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Monday, May 27, 2024 | Back issues
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Nightly Brief

Top CNS stories for today including Bridgegate cover-up had N.Y. Gov. Andrew Cuomo's backing, star federal witness says; the federal government bans elephant trophy imports; a double-jeopardy case is the first case of the Supreme Court's fall term, and more.

Sign up for CNS Nightly Brief, a roundup of the day's top stories delivered directly to your email Monday through Friday.

1.) Bridgegate Cover-Up Had Cuomo's Backing, Star Federal Witness Says

New York Gov. Andrew Cuomo's office had a hand in the cover-up story for New Jersey's 2013 politically engineered traffic jam, a convicted Republican operative testified Tuesday.

2.) Feds' Ban on Elephant Trophy Imports OK'd

Rejecting the notion that killing elephants will save them, a federal judge has ruled against the National Rifle Association in its challenge to the U.S. Fish and Wildlife Service's ban on importing elephant trophies.

3.) Gripe About Juror Diversity Kicks Off Derrick Rose Trial

As jury selection began Tuesday for the civil trial of a woman accusing NBA star Derrick Rose of sexually assaulting her, Rose's attorney complained of a lack of diversity in the prospective panel of jurors after it was revealed that the plaintiff is Mexican-American.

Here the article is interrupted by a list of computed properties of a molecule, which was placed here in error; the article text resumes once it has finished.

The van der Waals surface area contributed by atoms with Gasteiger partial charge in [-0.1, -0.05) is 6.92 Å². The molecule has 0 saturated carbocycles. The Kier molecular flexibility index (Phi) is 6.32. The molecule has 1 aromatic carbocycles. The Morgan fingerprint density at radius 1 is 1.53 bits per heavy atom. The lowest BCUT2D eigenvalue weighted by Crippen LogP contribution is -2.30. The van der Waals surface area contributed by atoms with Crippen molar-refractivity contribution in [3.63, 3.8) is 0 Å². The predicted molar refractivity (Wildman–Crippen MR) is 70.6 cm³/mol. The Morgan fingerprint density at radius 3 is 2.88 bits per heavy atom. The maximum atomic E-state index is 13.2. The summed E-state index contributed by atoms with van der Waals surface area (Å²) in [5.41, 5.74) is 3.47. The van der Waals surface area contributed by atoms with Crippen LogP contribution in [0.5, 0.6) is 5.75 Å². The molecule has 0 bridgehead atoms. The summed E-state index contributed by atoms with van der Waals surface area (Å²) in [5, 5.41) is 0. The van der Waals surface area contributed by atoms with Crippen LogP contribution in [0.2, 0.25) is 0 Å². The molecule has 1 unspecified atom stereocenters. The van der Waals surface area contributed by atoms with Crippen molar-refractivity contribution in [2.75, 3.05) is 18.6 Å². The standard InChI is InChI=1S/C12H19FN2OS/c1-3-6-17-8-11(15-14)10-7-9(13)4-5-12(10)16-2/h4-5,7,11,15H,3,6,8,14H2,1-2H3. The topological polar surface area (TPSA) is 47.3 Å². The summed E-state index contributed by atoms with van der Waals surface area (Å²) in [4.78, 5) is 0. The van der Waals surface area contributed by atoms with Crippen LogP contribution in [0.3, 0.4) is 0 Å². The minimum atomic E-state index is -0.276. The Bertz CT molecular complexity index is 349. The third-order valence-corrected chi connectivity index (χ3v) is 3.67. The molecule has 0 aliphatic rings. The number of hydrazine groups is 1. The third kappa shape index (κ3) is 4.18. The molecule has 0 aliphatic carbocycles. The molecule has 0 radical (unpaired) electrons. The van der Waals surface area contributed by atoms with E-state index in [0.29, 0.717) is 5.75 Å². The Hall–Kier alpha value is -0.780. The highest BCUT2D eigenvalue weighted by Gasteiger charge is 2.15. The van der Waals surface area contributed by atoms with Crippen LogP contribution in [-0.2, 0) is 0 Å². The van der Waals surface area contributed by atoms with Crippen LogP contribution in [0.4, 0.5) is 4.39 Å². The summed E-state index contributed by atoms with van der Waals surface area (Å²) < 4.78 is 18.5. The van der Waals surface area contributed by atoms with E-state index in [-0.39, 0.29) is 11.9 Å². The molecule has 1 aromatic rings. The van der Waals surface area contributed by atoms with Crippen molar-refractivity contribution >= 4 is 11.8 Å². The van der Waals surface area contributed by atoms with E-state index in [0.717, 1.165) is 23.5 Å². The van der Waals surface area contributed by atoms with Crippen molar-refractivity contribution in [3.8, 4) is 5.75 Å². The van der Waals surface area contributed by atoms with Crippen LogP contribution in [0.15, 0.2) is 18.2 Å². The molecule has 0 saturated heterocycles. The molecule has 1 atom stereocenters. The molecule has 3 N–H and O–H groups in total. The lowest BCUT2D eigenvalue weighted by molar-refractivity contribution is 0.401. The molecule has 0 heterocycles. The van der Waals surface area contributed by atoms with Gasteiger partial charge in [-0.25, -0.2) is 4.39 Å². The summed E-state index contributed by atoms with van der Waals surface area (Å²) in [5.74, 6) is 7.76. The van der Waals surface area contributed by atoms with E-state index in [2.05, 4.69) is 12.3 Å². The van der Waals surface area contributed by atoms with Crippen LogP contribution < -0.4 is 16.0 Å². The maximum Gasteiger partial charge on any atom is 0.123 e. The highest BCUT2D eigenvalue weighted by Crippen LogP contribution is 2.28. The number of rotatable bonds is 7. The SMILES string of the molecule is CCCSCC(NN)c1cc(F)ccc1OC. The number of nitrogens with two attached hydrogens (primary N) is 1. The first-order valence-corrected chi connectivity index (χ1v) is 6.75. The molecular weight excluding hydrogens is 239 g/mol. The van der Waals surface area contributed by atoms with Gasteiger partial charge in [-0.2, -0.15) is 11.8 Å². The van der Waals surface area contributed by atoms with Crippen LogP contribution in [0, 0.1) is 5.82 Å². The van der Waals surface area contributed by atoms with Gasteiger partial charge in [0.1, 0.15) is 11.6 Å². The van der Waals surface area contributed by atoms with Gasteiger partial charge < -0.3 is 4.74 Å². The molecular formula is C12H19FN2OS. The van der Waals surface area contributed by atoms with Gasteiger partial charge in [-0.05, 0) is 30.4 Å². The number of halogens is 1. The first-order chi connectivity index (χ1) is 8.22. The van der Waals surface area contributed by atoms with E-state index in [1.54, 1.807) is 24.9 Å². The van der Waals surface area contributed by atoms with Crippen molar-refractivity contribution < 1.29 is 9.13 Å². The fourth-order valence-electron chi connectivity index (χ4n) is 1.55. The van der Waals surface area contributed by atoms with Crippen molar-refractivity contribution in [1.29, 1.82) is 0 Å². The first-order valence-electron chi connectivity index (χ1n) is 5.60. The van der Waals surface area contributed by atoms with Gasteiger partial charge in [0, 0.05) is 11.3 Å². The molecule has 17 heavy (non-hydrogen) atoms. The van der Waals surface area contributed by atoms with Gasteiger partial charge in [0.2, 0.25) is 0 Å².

4.) Double-Jeopardy Case 1st of High Court's Fall Term

The Justice Department faced an uphill Supreme Court battle Tuesday in fighting to retry a Puerto Rican lawmaker who successfully appealed a mixed bribery verdict.

5.) Zika Infection Now Linked to Host of Birth Defects

Infants risk developing birth defects other than microcephaly when their mothers have a Zika infection, adding more evidence that the virus poses a bigger threat than previously thought following the initial outbreak in Brazil in 2015.

6.) Met Museum Sued for $100 Million Picasso

After a five-year standoff, the survivor of a German Jewish World War II refugee sued the Metropolitan Museum of Art for $100 million, in a fight over a 1905 Picasso painting

7.) Chicago Cops Have Case Against Sun-Times

The Chicago Sun-Times did not violate privacy when it obtained personal information on five police officers, but it did when it published it in a story accusing the Chicago police department of manipulating a homicide investigation involving the nephew of former Mayor Richie Daley, a federal judge ruled.

8.) Fight for Seabird Includes Old-Growth Forests

The Audubon Society of Portland, which led the fight to protect the marbled murrelet, says the Oregon Board of Forestry is not doing enough to protect the old-growth forest the seabird needs to survive.

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